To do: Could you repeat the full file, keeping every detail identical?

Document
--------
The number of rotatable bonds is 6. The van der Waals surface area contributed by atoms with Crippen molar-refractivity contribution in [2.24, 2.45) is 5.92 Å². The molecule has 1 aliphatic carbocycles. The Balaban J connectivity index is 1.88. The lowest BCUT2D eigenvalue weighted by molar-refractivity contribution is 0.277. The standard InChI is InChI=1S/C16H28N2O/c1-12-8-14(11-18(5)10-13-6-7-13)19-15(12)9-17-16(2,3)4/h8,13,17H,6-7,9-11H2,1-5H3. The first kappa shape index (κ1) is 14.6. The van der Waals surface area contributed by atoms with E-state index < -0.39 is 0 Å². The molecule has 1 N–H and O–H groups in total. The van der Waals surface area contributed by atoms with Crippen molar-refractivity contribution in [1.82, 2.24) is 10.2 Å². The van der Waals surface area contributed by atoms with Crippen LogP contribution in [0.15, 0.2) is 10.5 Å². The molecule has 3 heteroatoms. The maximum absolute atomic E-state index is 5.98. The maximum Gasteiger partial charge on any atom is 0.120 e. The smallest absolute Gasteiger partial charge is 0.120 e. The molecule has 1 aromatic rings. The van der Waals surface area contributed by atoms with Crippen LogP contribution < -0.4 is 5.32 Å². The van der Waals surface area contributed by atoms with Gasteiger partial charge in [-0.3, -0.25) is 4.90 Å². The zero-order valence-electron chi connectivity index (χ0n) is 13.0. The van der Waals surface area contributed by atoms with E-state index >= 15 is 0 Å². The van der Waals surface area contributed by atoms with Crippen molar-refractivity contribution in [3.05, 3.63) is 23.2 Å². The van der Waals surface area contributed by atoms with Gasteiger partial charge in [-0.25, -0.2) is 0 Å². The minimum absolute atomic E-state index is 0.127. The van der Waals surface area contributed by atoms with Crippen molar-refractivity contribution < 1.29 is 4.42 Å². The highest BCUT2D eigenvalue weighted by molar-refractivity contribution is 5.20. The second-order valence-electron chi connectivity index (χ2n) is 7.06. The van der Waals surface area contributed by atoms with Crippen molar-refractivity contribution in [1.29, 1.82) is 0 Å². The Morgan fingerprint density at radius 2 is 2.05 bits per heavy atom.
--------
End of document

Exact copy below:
The number of rotatable bonds is 6. The van der Waals surface area contributed by atoms with Crippen molar-refractivity contribution in [2.24, 2.45) is 5.92 Å². The molecule has 1 aliphatic carbocycles. The Balaban J connectivity index is 1.88. The lowest BCUT2D eigenvalue weighted by molar-refractivity contribution is 0.277. The standard InChI is InChI=1S/C16H28N2O/c1-12-8-14(11-18(5)10-13-6-7-13)19-15(12)9-17-16(2,3)4/h8,13,17H,6-7,9-11H2,1-5H3. The first kappa shape index (κ1) is 14.6. The van der Waals surface area contributed by atoms with E-state index < -0.39 is 0 Å². The molecule has 1 N–H and O–H groups in total. The van der Waals surface area contributed by atoms with Crippen molar-refractivity contribution in [1.82, 2.24) is 10.2 Å². The van der Waals surface area contributed by atoms with Crippen LogP contribution in [0.15, 0.2) is 10.5 Å². The molecule has 3 heteroatoms. The maximum absolute atomic E-state index is 5.98. The maximum Gasteiger partial charge on any atom is 0.120 e. The smallest absolute Gasteiger partial charge is 0.120 e. The molecule has 1 aromatic rings. The van der Waals surface area contributed by atoms with Crippen LogP contribution < -0.4 is 5.32 Å². The van der Waals surface area contributed by atoms with Gasteiger partial charge in [-0.3, -0.25) is 4.90 Å². The zero-order valence-electron chi connectivity index (χ0n) is 13.0. The van der Waals surface area contributed by atoms with E-state index >= 15 is 0 Å². The van der Waals surface area contributed by atoms with Crippen molar-refractivity contribution in [3.05, 3.63) is 23.2 Å². The van der Waals surface area contributed by atoms with Gasteiger partial charge in [-0.25, -0.2) is 0 Å². The minimum absolute atomic E-state index is 0.127. The van der Waals surface area contributed by atoms with Crippen molar-refractivity contribution < 1.29 is 4.42 Å². The highest BCUT2D eigenvalue weighted by molar-refractivity contribution is 5.20. The second-order valence-electron chi connectivity index (χ2n) is 7.06. The van der Waals surface area contributed by atoms with Crippen molar-refractivity contribution in [1.29, 1.82) is 0 Å². The Morgan fingerprint density at radius 2 is 2.05 bits per heavy atom.